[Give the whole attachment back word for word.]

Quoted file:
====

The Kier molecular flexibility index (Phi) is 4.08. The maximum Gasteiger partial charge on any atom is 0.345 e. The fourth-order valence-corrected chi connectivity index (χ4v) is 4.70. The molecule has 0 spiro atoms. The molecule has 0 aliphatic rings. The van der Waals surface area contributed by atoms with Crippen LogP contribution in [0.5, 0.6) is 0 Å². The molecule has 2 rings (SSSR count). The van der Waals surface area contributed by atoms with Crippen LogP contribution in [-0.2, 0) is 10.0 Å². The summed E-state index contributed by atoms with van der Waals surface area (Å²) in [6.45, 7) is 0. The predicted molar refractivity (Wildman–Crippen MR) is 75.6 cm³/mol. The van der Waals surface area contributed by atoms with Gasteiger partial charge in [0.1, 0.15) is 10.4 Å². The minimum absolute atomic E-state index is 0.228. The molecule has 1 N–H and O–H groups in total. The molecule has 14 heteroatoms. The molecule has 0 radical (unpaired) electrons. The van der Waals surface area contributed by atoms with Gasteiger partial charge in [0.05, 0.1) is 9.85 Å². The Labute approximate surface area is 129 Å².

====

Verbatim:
The Kier molecular flexibility index (Phi) is 4.08. The maximum Gasteiger partial charge on any atom is 0.345 e. The fourth-order valence-corrected chi connectivity index (χ4v) is 4.70. The molecule has 0 spiro atoms. The molecule has 0 aliphatic rings. The van der Waals surface area contributed by atoms with Crippen LogP contribution in [0.5, 0.6) is 0 Å². The molecule has 2 rings (SSSR count). The van der Waals surface area contributed by atoms with Crippen LogP contribution in [-0.2, 0) is 10.0 Å². The summed E-state index contributed by atoms with van der Waals surface area (Å²) in [6.45, 7) is 0. The predicted molar refractivity (Wildman–Crippen MR) is 75.6 cm³/mol. The van der Waals surface area contributed by atoms with Gasteiger partial charge in [0.1, 0.15) is 10.4 Å². The minimum absolute atomic E-state index is 0.228. The molecule has 1 N–H and O–H groups in total. The molecule has 14 heteroatoms. The molecule has 0 radical (unpaired) electrons. The van der Waals surface area contributed by atoms with Gasteiger partial charge in [0.05, 0.1) is 9.85 Å². The Labute approximate surface area is 129 Å².